Never miss an update

Stacy Cognac Cap Adams Men's Barris Cap Toe Oxford Oxford Shoes Cognac 25190-221 5317285

Item specifics

New with box: A brand-new, unused, and unworn item (including handmade items) in the original packaging (such as ... Read moreabout the condition
Brand: Stacy Adams
Style: Oxfords
Never miss an update

Stacy Cognac Cap Adams Men's Barris Cap Toe Oxford Oxford Shoes Cognac 25190-221 5317285 -

    Stacy Cognac Cap Adams Men's Barris Cap Toe Oxford Oxford Shoes Cognac 25190-221 5317285
    Stacy Cognac Cap Adams Men's Barris Cap Toe Oxford Oxford Shoes Cognac 25190-221 5317285
    MEZLAN OXFORDS DARK BROWN LEATHER SHOES SIZE 10½ M MADE IN SPAIN , Men's Bacco Bucci Derby Oxford DK Brown Leather SZ 8.5 MSRP 275$ Made in ITALYWedding Mens Nightclub Pointy Toe Cuban Heel Dress Slip On Leather Loafers ShoesMens pointed toe Real Leather ankle boot buckle motorcycle Dress Formal shoes , Mens Suede Leather Metal Pointy Toe Cuban Heels Slip On Printed Formal Shoes sz , runway british style pointy toe steel toe slip on punk metal leather rivet shoes , NEW Date Shoes Formal Men Pointy Toe Business Metal Decor Wedding Dinner Slip OnBritish New Pointed Toe Leather Mens Formal Business Dress Loafer Slip On ShoesAlfredo Men's Black Leather Slip On Dress Shoes Made in Brazil Size 44 37905Men's Pointy Toe Cuban Heel Patent Leather Dress Formal Oxfords Wedding Shoes , Hush Puppies Men's H102823 Quatro Plain Black Leather Slip-On Shoe Size 8.5 Wide , Men's Shoes Leopard Smooth Leather Slip On Shoes Printing Loafers Board Shoes SzEurope Style Leather Leisure Snakeskin Pattern British Pointy toe Mid Heel SHoesStacy Adams Men's Barstow Oxford Brown Leather Shoes 24982-200 , US10.5 Mens Pointy Toe Black Print Ankle Boots Chic Show Side Zip Dress Shoes SzMens Metal Pointy Toe Leather British Casual Shoes British Bead Dress Boot 38-46CALTO G65701 - 2.8 Inches Elevator Height Increase Black Slip On Loafers , Men's Bacco Bucci Derby Oxford DK Brown Leather SZ 8 MSRP 275$ Made in ITALYKenneth Cole New York Men's North Shore Slip-On Loafers,Shoes,Cognac/Brown,US 9M , British Slip On Brogues Formal Casual Wedding Shoes Mens Oxfords Pointy Toe HotStacy Adams Men's SIDNEY WINGTIP SLIP ON Cognac leather Shoes 25138-221Cole Haan Shoes Mens Brown Calfskin Leather Plain Toe Oxfords size 8.5 D , Ecco Chicago 9 to 9.5 Black Slip On Dress Shoes Men's , British Mens fashion Trend pointed toe Personality Shoes Stylist Oxfords Plus SZFlorsheim Mens Shoes Sz 10 B Burgundy Wing Tips Leather Dress Oxfords 30831 , Gentleman/Lady Adidas N-5923 Shoe - Men's Special price a variety of Recommended today , Florsheim Men Dress Formal Casual Shoes Navigator Wingtip Oxford Shoes Black NEW , Men's genuine Leather Dress Flower Embroidery Formal Loafer Shoes oxfordMens Fashion color rhinestone Leather party Loafers shoes Dress Formal 36-47 New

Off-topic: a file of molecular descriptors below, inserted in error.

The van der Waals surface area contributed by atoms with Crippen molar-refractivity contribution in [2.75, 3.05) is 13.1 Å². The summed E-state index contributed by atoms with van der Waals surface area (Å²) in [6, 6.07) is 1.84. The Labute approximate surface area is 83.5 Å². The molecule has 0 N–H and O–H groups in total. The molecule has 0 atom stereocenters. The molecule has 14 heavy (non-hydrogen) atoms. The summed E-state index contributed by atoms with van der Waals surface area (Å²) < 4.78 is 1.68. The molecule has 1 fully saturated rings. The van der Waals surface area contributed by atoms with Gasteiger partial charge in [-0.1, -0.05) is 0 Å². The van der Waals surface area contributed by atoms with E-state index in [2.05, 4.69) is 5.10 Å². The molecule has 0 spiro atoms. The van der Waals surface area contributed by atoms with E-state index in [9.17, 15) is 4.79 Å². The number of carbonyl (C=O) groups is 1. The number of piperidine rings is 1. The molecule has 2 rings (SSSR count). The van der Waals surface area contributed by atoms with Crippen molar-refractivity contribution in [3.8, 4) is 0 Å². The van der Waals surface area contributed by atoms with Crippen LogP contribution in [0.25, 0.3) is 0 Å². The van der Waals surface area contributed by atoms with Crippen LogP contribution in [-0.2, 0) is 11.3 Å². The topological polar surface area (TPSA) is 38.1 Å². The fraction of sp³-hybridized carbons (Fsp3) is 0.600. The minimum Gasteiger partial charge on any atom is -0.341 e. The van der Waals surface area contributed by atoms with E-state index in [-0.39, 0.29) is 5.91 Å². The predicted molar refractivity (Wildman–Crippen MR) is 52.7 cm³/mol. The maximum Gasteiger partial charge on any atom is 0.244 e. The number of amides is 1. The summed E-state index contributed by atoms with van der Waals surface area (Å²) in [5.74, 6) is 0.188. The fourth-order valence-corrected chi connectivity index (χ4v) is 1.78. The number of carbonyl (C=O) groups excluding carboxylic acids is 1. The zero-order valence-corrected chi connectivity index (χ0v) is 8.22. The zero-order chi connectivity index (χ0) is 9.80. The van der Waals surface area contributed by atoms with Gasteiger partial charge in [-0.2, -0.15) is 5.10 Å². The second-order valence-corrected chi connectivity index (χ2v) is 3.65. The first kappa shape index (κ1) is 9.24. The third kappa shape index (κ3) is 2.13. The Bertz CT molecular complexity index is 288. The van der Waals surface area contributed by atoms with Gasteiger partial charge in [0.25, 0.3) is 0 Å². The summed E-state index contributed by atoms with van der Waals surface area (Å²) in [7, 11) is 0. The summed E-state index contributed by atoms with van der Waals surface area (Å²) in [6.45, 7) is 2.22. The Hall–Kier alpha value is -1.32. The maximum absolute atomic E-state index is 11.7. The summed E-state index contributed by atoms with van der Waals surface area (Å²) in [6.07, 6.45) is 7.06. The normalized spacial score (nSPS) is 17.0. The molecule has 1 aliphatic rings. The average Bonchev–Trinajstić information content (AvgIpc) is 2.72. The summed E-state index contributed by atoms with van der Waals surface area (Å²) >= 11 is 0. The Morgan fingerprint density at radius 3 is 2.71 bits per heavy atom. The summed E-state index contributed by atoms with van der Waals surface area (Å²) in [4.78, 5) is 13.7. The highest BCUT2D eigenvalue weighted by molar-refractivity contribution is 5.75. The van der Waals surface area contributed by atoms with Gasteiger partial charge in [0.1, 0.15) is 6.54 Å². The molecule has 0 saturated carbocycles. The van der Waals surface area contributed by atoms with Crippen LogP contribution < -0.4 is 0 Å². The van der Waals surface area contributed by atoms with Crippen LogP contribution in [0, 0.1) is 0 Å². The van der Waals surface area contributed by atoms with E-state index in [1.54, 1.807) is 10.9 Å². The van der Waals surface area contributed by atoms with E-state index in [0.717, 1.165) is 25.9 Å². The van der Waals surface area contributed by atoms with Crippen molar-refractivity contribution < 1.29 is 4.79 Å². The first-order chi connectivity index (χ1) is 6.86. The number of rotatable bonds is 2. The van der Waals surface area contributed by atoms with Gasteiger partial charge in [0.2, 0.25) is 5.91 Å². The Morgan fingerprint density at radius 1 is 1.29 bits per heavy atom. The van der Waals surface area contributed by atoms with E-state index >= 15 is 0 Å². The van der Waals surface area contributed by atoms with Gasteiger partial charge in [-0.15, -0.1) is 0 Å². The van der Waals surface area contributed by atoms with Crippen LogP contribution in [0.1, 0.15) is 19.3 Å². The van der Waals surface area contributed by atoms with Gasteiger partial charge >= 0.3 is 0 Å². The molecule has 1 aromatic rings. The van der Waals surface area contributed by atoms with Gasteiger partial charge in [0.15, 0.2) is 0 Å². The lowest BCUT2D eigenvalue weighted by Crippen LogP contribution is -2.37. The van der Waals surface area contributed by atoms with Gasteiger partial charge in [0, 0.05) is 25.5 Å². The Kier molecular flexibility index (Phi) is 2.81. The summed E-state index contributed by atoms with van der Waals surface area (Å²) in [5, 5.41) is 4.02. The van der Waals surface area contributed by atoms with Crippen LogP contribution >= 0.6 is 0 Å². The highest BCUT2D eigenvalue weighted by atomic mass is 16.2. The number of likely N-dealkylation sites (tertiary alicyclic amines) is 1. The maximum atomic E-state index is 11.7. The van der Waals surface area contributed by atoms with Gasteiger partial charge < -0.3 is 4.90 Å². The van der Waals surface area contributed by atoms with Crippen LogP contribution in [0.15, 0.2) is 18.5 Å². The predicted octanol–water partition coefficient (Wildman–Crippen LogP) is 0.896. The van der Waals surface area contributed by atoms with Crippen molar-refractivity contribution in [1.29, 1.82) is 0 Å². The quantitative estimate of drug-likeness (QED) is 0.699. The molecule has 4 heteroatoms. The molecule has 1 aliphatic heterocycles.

Stacy Cognac Cap Adams Men's Barris Cap Toe Oxford Oxford Shoes Cognac 25190-221 5317285 ->Stacy Cognac Cap Adams Men's Barris Cap Toe Oxford Oxford Shoes Cognac 25190-221 5317285 -